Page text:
They wrote out checks for thousands of dollars or handed over fistfuls of pocket change. They fished out 50 cents from their pockets, or laid out crisp $20 bills on the table.
And the end result was this: by the end of Giving Day 2017, a 24-hour online giving fest at UC Santa Cruz, donors raised more than $520,000 for 118 worthy projects ranging from stamping out hunger to helping young women on their way to success in STEM careers.
These donors did more than just improve on last year’s success. They surpassed last year’s total fundraising figure—$340,000—by early afternoon. And then the numbers just kept ticking up and up.
The grand total is more impressive considering that the 5,642 gifts included a large number of "microdonations"—modest-sized but impactful gifts that broaden UC Santa Cruz’s culture of philanthropy.
While many donors gave to specific projects, others gave to a fund called “Area of Greatest Need,” giving the university the discretion to use the money where it is needed the most. This was the case with UC Santa Cruz staff member David Schulkin, who works in the Recreation Department. “There are so many good causes that I thought, “Aw, shoot, I can’t decide!'” he said, pausing at the Giving Day “pop-up” booth on the East Field.
Many other donors had a similar notion; by the end of the day, “Area of Greatest Need” had raised close to $16,000, with 100 individual gifts.
Every gift counts
Every gift was tallied, and every gift counted. Sid Verma (College Ten ’18, computer science) said even small contributions would help make the Holi Festival, scheduled for April 14, a success. Holi, an ancient Hindu religious celebration, is known as the Festival of Colors or the Festival of Love.
Each donation was also a form of engagement with the event, Verma pointed out. Each donor would, in some way, be invested in the festival and more likely to take part. “This raises awareness about the festival,” he said. “We don’t really expect to get huge donations. Everything helps, even if it is 50 cents.”
Walking through Quarry Plaza on Giving Day, potential donors could see a wide array of booths and tables. Two students, Katie Alibrio and Rachel Norton, were out taking cash donations for Students For Haiti Solidarity, a nonprofit organization raising money for college students in Haiti. Gifts to this organization have an oversized impact; the group aims to raise enough scholarship money to fully fund five Haitian students this year.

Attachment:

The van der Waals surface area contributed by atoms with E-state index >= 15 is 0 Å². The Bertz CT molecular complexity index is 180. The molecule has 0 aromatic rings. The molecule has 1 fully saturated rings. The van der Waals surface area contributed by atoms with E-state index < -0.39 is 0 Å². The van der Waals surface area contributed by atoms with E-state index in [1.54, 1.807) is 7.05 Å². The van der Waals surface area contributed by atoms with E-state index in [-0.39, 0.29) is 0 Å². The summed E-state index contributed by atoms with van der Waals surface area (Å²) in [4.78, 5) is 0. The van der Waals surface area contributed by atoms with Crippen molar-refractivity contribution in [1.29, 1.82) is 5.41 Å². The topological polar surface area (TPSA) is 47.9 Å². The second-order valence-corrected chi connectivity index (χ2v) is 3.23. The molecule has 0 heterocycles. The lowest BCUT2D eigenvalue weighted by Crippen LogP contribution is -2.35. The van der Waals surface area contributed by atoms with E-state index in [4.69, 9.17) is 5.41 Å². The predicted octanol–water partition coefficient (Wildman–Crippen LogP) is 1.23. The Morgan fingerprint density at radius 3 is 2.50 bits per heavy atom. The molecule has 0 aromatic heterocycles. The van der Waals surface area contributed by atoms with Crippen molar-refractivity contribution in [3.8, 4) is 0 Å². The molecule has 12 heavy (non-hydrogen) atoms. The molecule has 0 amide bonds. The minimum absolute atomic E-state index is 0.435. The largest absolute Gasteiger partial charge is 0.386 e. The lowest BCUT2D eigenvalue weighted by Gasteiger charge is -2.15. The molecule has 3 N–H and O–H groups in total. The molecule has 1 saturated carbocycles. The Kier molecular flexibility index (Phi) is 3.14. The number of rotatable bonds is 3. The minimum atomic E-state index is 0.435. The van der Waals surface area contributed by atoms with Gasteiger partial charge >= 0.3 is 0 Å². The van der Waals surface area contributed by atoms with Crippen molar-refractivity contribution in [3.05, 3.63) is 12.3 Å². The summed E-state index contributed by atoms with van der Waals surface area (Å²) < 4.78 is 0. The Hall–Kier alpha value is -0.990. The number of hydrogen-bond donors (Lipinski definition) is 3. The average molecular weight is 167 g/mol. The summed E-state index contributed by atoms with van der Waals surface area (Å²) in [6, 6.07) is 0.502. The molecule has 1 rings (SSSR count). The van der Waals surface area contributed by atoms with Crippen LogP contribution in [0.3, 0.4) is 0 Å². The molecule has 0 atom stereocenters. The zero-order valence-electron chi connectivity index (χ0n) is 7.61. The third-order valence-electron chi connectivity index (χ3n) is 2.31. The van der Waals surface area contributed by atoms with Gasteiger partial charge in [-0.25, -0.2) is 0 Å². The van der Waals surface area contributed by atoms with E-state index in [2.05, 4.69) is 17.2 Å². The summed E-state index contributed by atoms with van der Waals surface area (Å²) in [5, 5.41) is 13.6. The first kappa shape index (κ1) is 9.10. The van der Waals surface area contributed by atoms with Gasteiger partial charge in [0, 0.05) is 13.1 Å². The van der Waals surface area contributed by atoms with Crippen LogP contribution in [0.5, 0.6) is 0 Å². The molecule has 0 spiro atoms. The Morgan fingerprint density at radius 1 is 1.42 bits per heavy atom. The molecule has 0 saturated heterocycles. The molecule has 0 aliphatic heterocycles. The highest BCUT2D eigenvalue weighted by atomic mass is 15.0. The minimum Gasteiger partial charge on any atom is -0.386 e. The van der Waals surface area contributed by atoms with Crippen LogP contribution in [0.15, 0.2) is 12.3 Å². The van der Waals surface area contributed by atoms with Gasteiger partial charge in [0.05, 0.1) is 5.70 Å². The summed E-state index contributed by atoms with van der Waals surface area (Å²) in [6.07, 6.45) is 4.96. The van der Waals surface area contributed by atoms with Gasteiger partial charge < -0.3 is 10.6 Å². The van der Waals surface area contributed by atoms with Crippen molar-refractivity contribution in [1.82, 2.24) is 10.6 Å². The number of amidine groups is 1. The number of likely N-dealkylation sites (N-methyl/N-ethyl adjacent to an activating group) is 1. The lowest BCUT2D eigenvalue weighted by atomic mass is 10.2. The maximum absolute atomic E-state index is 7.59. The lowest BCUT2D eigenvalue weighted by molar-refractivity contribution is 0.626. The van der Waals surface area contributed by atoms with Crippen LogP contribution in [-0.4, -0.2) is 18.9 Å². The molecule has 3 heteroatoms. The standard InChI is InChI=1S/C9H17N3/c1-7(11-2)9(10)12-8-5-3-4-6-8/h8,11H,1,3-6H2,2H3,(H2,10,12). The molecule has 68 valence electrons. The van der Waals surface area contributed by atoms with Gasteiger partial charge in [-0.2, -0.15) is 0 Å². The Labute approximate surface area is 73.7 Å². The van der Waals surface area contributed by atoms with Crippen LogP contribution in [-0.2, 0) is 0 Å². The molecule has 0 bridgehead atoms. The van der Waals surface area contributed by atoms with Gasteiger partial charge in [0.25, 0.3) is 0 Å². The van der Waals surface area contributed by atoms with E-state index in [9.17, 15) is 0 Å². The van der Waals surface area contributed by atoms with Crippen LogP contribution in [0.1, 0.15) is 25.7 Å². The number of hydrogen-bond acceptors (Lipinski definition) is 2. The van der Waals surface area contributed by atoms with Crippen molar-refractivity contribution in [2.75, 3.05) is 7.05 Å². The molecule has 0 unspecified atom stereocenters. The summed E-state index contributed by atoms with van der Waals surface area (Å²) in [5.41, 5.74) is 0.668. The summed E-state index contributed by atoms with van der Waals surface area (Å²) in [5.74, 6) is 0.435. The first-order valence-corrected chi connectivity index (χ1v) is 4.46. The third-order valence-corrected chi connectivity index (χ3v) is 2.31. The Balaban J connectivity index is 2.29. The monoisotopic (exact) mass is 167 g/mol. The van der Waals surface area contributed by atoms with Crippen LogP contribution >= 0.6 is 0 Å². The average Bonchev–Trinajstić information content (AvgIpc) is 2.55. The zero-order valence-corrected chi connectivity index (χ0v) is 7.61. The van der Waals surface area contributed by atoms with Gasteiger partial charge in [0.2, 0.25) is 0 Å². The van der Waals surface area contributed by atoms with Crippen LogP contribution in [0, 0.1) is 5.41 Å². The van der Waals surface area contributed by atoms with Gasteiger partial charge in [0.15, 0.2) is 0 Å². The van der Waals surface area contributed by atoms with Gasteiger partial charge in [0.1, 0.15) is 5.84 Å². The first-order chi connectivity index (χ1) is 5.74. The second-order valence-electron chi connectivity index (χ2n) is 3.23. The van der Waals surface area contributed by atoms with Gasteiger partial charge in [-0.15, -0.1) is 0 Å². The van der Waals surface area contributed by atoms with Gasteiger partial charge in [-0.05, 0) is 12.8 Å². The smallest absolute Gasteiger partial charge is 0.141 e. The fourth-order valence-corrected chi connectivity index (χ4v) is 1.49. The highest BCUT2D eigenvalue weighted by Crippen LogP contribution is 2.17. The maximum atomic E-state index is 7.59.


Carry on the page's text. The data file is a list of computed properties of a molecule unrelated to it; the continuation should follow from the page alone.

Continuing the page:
Part of the fun and nail-biting suspense of Giving Day comes from the "real-time" aspect as well as the friendly competition between projects. For example, Formula Slug, a student-run, nonprofit sustainable engineering organization, won this year’s “Mad Dash” Challenge, which went from 6–8 p.m., adding $2,500 to their project. Formula Slug also won the Final Frenzy Challenge and bonus $10,000.
Undocumented Student Services also put in an amazing showing on Giving Day. The organization, which provides much-needed services and support to ensure the graduation and retention of undocumented students at UC Santa Cruz, took second place in the number of donors for the Final Frenzy Challenge. The STEM Diversity office, which runs programs that help undergraduates from underrepresented groups in the sciences pursue STEM research, also led a project that raised funds for research opportunities for AB540 and DACA students. The combined funds raised by both projects was $31,000—an impressive figure even by the standards of the day.
And what can account for this year’s success? Keith Brant, vice chancellor of University Relations at UC Santa Cruz, said the 2017 event built on last year’s success. “Our team took what they learned from last year and made this year even better,” he said. “I believe that we are pioneering the grassroots approach to giving days in higher education.”
He said the sheer number of funded projects has helped UC Santa Cruz create “a new tradition of nontraditional thinking” around philanthropy.
Not surprisingly, the event was the talk of the town, with patrons murmuring about competitive fundraisers at coffee shops all over Santa Cruz, and social media lighting up with “thank you’’ messages as well as exhortations to keep on giving. Cal Teach UC Santa Cruz , part of a systemwide program for undergraduate science, math, and engineering majors who want to be teachers, sent out a message of thanks on Twitter for $5,000 in gifts that will go toward its student internship program.
Donors stepped up in a big way. By midnight, UC Santa Cruz Women’s NCAA Basketball raised about $14,000, Art in the Arboretum raised $21,000, the Scholarship For Military Veterans had received nearly $8,000 in matching gifts. People came out in force to support Girls In Engineering; matching gifts exceeded $6,000.
And the gifts keep coming in, and are gratefully accepted. The message was loud and clear: Anyone can be part of a culture of generosity.
A few hours after the give-fest began on Wednesday, Marissa Salazar (Merrill ’18, sociology) donated to a fund that supports women in the sciences at UC Santa Cruz. Her gift was in honor of International Women’s Day, which fell on the same day as Giving Day.
Salazar likes the concept of microdonations. “You don’t feel pressure to make a huge donation, but they already have hundreds of thousands of dollars so far, which is awesome. And it’s only noon!”